Teleporting To The Tech Of Tomorrow: What The Future Of Accessibility Looks Like

Teleporting To The Tech Of Tomorrow: What The Future Of Accessibility Looks Like

Accessibility and accessible technology have come a long way over the years. The technological revolution caters to all consumers, including those with disabilities.

For example, Lively Direct revolutionized the smartphone industry by putting accessibility first with their Jitterbug Smart3, which features a larger screen, more oversized buttons, and Alexa voice service. That means the phone caters to a range of people, from the elderly to people with disabilities.

But Lively Direct isn’t the only industry leader with accessibility concerns. Several other innovations will transform accessibility in the not-too-far-off future. Here’s a glimpse into how the future of accessible tech will enter our lives.

Facial Scanning 

It may seem like something out of a Bond film, but nowadays, it’s a cakewalk to open your phone or other devices using a fingerprint or facial scan.

Facial scans are an excellent, accessible alternative for those who struggle with typing or stabilizing their hands for a thumbprint. Instead, the scanner reads your face for several unique, recognizable features and grants you phone access that way. 

This upgrade has the potential to improve security for mobility-impaired users wishing to lock their phones without hassle. 

Self-Driving Cars 

The open road is one of the prominent symbols of American freedom, but it isn’t open to everyone. Driving often isn’t an option for disabled people, including:

  • People in wheelchairs
  • People with limited mobility
  • Partially sighted people
  • Neurodivergent/atypical people

This limited accessibility can lead to feelings of isolation and severely restrict disabled people’s interactions with people outside their house. 

Self-driving cars remove risks and improve social lives by putting the driving squarely in the hands of the vehicle. Naturally, this advancement comes with caveats. Cars would have to meet a certain standard of automatic driving to be safe. Alternatively, pre-programmed routes would control the vehicles, much like with self-driving metro cars.

Though self-driving cars might not be able to do everything human-driven vehicles can do, they would be a sure upgrade from the housebound state that modern-day driving forces many disabled people into. 

3D Printing 

3d printing

3D Printing doesn’t immediately say accessibility to the casual observer. However, as 3D-Printing software becomes more prevalent, companies have become able to offer better, more innovative, and more affordable prosthetics to:

  • Paraplegics
  • Quadriplegics
  • People with limb loss 

This printable prosthesis is particularly beneficial to children, who grow quickly and need their prostheses changed regularly. 

Voice Assistants 

Voice Assistants

With the rise in assistants like Alexa and Google Home, voice assistants have gone from an accessibility add-on to standardized technology.

This upgrade can significantly improve the lives of partially sighted people by remotely controlling functions around their homes. Voice assistants also provide a new and innovative way to start navigating the internet.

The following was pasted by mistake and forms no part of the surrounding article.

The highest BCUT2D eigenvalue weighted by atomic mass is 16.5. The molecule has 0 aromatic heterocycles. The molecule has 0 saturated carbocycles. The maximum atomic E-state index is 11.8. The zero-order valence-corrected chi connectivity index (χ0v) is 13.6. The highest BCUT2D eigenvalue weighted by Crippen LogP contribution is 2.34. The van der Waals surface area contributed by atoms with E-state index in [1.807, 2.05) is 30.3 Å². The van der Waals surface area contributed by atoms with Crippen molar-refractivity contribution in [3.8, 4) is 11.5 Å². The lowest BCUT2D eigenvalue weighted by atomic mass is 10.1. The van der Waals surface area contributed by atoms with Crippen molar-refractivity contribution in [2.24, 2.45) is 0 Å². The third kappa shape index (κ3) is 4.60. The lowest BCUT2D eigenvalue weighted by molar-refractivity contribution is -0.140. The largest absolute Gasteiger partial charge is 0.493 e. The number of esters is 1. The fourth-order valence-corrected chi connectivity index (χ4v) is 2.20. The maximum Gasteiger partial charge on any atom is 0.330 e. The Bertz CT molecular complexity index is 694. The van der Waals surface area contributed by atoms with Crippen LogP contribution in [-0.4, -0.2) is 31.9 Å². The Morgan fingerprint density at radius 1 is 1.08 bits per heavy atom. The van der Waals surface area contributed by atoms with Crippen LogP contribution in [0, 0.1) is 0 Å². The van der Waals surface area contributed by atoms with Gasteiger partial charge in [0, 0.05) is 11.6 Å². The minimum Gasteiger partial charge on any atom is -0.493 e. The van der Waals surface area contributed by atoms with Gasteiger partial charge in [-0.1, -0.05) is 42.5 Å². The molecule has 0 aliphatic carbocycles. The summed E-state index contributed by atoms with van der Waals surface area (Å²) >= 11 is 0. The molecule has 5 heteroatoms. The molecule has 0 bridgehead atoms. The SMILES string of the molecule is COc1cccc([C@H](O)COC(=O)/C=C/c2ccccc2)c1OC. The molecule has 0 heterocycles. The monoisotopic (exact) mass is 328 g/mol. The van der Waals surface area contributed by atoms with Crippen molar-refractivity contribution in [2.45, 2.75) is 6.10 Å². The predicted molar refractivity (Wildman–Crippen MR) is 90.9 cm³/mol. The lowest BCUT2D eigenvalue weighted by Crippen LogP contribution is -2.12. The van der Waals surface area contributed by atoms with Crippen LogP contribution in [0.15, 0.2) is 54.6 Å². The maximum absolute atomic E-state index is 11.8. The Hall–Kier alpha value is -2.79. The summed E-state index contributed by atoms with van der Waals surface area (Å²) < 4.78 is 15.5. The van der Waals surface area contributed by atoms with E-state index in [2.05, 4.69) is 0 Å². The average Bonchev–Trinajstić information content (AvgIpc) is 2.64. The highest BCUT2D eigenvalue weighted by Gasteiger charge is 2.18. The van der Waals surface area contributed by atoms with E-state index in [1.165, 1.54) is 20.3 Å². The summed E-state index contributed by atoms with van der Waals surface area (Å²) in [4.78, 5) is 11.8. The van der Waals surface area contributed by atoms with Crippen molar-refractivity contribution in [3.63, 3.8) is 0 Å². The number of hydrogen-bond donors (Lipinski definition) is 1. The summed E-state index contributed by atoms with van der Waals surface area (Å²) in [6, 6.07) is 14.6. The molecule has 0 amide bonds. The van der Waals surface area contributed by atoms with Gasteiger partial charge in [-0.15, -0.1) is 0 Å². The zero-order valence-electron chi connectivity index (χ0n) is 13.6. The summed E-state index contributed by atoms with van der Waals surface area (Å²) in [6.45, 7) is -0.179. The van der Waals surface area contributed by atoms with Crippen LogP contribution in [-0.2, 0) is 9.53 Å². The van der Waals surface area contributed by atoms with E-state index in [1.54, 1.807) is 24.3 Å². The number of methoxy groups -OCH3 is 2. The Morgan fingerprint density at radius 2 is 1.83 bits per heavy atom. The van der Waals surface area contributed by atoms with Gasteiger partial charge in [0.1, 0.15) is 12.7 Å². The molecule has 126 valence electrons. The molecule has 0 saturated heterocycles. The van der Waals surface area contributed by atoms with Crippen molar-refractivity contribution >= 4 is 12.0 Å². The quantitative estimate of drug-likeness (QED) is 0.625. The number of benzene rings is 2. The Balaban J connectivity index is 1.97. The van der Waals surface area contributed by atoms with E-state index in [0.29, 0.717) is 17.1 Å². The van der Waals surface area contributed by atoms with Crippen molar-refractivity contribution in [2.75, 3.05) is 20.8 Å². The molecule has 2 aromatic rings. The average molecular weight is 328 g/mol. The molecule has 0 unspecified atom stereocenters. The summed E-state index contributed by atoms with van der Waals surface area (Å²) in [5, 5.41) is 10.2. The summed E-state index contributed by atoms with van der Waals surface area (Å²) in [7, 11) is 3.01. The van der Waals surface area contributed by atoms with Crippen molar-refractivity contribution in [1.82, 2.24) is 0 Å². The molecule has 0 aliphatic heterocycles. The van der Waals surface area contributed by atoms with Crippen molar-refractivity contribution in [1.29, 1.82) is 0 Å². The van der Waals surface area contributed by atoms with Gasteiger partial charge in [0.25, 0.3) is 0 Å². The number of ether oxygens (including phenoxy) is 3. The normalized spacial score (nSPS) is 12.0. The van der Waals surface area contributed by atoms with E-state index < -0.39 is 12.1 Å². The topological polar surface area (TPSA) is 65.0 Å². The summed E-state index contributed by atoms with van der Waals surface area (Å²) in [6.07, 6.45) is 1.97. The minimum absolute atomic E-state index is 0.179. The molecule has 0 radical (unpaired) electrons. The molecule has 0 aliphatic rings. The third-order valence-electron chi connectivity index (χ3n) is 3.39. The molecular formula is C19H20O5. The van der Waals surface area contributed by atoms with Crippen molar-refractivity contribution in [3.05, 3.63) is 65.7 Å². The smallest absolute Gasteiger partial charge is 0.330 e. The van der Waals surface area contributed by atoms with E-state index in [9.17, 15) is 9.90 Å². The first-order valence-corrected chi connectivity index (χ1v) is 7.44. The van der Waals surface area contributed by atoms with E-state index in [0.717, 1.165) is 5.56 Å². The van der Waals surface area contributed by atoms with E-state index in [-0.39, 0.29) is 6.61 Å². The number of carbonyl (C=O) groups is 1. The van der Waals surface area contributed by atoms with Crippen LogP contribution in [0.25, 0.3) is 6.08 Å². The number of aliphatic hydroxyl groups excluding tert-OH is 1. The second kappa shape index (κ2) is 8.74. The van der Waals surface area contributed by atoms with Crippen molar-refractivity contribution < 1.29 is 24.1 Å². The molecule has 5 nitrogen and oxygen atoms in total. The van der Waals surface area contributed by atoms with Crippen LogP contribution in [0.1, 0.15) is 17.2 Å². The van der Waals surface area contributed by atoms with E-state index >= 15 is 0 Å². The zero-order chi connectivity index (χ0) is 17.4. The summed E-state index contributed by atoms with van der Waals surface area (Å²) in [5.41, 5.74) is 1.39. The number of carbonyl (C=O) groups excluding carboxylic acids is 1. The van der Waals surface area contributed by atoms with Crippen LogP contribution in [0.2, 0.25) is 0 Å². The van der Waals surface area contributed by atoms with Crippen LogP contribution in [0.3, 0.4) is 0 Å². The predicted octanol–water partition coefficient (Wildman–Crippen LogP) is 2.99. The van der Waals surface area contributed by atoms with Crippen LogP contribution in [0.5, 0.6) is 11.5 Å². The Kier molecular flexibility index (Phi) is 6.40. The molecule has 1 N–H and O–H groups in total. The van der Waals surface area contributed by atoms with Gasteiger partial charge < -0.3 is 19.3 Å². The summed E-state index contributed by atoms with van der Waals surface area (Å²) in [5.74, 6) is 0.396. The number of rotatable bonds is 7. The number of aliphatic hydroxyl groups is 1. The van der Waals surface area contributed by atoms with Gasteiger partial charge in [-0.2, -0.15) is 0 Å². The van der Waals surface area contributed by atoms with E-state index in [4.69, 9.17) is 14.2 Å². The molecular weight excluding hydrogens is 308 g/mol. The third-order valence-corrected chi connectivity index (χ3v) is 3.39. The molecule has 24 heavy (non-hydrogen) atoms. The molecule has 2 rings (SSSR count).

But this is bigger than getting more people to access Google. Partial sight comes with a significant risk of isolation, loneliness, and depression. The integration of voice assistant software into internet navigation opens up all kinds of connective possibilities and alleviates those risks. 

It also foretells a more thoughtful, more intelligent voice assistive software design, something many feel can’t come soon enough. 

Wearable Technology

wearable technology

As more and more people invest in wearable tech, it’s becoming an integral part of society. 

This innovation has exciting ramifications for accessibility as it makes it possible to connect more people than ever before. It also opens up means of communication not previously available to:

  • People with impaired fine motor skills 
  • People who require hands-free technology 
  • Braille/ large print and voice-to-text users 

Already some wearable tech has begun integrating accessibility features. The Dot Watch, which displays text messages in Braille, is an excellent example. 

Wrapping Up 

As technology changes, so do the world people live in. Sometimes that can be daunting, but other times that means barrier-breaking, world-altering technologies.

The ever-evolving state of the tech market promises a future where more people than ever before can be independent, thriving members of society. 

Web Snipers

Web Snipers are a bunch of tech junkies with ambition and passion for technology.We strongly believe that our experts will guide you in providing a crystal clear information about the upcoming technology trends which are changing the modern world.Our main aim is to provide high quality,relevant content for our avid audience.We spread the tech news to all corners of the world with zeal and perseverance.

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